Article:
We have shown that, at the time of our section, a surface temperature signal was associated with the SACCF close to South Georgia. We have used this surface temperature signal in satellite imagery to identify an isolated ring of SACCF water at the end of the transect (half of which coincided with crossing 2). Such rings were predicted by OGCMs to form in this region; this is good observational verification of this process. We also used satellite imagery to trace the course of the SACCF right around South Georgia. We note that a surface temperature signal associated with the SACCF close to South Georgia is also apparently present in the monthly composite images produced during the ongoing global survey of SST fronts conducted at the University of Rhode Island (I. M. Belkin, et al., Global survey of ocean fronts from Pathfinder SST data: 1. Atlantic Ocean, manuscript in preparation, 2003). This suggests that the presence of the SST gradient is not specific solely to the times of the data presented in this paper, but a more persistent feature, and offers scope for future remote sensing investigations of the SACCF close to South Georgia.
 We were able to detect some important features of the SACCF in the region, such as its close proximity to the southern slope of South Georgia, and its apparent northward deflection by the North Georgia Rise. Whether these features are persistent or relevant solely to the time of image capture requires further investigation. One of the images presented shows the SACCF appearing to shed rings to the west at the point of its retroflection. These rings seem to move south from the point of their generation, and hence they may be important in transferring biological material to the northwestern end of the island. Such circulations often feature enhanced local upwelling; this would tend to raise nutrient levels in the near-surface layers, thereby promoting primary production. The region around Bird Island, at the western tip of South Georgia, is one of the most biologically active areas of the entire Southern Ocean, with large colonies of predators that depend on krill as a food source. It has been argued that upwellings induced by mesoscale circulations may be critical in determining the characteristics of Southern Ocean ecosystems [e.g., Barth et al., 2001], thus the presumed persistence of the SACCF retroflection, and the possible frequency of the ring shedding, may be crucial. If so, the western extent of the retroflection, and the ring generation and translation processes, deserve further attention. Satellite infrared remote sensing offers the capability to study this, subject to the availability of cloud-free imagery.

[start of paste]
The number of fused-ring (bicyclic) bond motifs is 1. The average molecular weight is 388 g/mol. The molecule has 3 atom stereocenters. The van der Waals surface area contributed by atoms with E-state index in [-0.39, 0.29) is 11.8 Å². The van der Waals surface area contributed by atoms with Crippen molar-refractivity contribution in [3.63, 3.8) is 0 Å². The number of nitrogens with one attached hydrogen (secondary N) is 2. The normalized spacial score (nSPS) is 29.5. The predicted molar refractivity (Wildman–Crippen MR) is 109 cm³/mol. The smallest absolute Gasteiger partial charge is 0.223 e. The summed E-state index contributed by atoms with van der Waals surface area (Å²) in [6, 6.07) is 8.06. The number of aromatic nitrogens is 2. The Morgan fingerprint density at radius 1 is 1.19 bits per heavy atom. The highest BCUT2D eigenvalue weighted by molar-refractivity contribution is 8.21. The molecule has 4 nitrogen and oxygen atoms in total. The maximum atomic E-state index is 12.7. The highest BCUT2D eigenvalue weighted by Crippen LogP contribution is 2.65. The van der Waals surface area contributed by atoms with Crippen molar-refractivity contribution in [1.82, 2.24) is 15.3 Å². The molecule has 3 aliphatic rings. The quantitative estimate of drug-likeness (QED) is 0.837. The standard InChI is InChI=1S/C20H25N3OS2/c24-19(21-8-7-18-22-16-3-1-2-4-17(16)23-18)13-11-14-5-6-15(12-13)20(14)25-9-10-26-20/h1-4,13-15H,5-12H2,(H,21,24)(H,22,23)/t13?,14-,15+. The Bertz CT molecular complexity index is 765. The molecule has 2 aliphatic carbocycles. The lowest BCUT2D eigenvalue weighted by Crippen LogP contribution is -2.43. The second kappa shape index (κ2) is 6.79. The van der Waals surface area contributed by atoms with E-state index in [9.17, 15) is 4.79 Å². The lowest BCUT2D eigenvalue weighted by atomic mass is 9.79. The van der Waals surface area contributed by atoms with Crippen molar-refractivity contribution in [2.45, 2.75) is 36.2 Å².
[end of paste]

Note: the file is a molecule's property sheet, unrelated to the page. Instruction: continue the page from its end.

We thank the captain, crew and scientific party of RRS James Clark Ross cruise 57 for their support of this work. We are grateful to Steve Colwell, Jose Xavier and Steve Hart for assistance with the satellite data. We are especially grateful to Igor Belkin for valuable advice concerning the SACCF, and specifically its surface temperature signal close to South Georgia. Our thanks to the two reviewers whose comments greatly improved the original manuscript.